Obama Hires Mideast Advisor Who Quit '08 Campaign over Hamas Meetings

Robert Malley, a Middle East scholar who resigned from his advisory role in Barack Obama's 2008 campaign when it was revealed he had met with the Palestinian terror group Hamas, has been appointed by the president to be a senior director at the White House's National Security Council, overseeing the administration's Middle East policy. The appointment does not require former Senate confirmation.

The left-wing Israeli daily Ha'aretz reports that Malley, who also worked in the Clinton White House, was controversial because of "an article, co-written with Hussein Agha, that argued that some of the blame for the failure of the Camp David talks lay with the Israeli leader at the time, Ehud Barak, and not just with the uncompromising position of the Palestinian leader, Yasir Arafat, which was the conventional wisdom then."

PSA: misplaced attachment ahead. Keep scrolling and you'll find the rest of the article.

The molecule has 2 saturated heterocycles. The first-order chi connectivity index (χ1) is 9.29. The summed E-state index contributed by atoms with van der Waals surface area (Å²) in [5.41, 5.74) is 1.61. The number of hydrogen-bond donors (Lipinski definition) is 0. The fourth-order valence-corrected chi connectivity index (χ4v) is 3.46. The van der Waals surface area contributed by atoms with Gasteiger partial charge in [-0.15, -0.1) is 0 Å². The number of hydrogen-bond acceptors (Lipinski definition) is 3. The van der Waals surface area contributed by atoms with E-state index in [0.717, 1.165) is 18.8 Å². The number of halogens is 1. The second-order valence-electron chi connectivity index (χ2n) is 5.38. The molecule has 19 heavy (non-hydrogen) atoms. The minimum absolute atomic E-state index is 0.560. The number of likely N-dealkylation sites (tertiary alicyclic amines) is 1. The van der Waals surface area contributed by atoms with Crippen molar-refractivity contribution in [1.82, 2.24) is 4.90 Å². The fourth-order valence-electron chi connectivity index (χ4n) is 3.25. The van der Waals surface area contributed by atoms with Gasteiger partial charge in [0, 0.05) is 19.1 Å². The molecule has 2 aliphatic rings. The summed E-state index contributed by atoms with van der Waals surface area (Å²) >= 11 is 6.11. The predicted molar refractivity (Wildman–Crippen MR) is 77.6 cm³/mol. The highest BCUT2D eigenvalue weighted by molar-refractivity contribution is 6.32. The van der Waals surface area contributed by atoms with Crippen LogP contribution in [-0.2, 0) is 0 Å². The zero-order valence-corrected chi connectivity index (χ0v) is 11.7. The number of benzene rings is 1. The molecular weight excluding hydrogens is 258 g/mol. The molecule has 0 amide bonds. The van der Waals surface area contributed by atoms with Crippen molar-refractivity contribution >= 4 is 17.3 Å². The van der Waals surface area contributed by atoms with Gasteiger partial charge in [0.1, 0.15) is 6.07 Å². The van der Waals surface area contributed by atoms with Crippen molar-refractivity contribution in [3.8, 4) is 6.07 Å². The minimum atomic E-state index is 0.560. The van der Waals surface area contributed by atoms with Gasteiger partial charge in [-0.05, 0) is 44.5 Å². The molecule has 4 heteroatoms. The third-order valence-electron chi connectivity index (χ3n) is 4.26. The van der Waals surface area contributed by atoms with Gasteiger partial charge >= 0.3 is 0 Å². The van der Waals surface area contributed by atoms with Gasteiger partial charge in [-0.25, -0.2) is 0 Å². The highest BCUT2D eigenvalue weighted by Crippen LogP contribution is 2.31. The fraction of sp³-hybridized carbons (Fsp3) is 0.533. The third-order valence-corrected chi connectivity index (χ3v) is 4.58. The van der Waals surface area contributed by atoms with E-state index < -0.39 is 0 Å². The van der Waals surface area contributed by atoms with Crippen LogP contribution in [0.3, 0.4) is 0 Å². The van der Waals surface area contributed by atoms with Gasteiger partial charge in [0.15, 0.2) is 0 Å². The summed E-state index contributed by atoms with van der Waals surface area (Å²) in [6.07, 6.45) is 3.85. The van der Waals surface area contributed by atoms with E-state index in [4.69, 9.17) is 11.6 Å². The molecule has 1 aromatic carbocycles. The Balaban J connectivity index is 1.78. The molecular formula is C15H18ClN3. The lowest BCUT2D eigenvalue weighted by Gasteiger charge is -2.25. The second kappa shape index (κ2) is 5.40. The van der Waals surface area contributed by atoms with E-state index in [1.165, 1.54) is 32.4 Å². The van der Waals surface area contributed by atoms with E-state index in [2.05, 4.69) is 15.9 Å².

However, that is not the reason Malley's work with the Obama campaign became a topic of scrutiny in 2008. As NBC's Andrea Mitchell reported in May 2008, Malley decided to disassociate himself from the campaign after his meetings with Hamas, in his work for the International Crisis Group think tank, came to light. Later, Hamas claimed to have met secretly with senior advisers to the Obama campaign during the campaign itself.

Moreover, in a lecture in 2007 at Harvard University, Malley criticized the Bush administration for discouraging Israel from talking with Syria's Bashar al-Assad, describing Assad as genuinely interested in peace. Malley also attacked the "Israel lobby," and argued that Hamas had become more moderate since taking power in Palestinian elections, and that the U.S. should follow Europe's lead and engage with Hamas leaders.

Image: Australian Broadcasting Corporation


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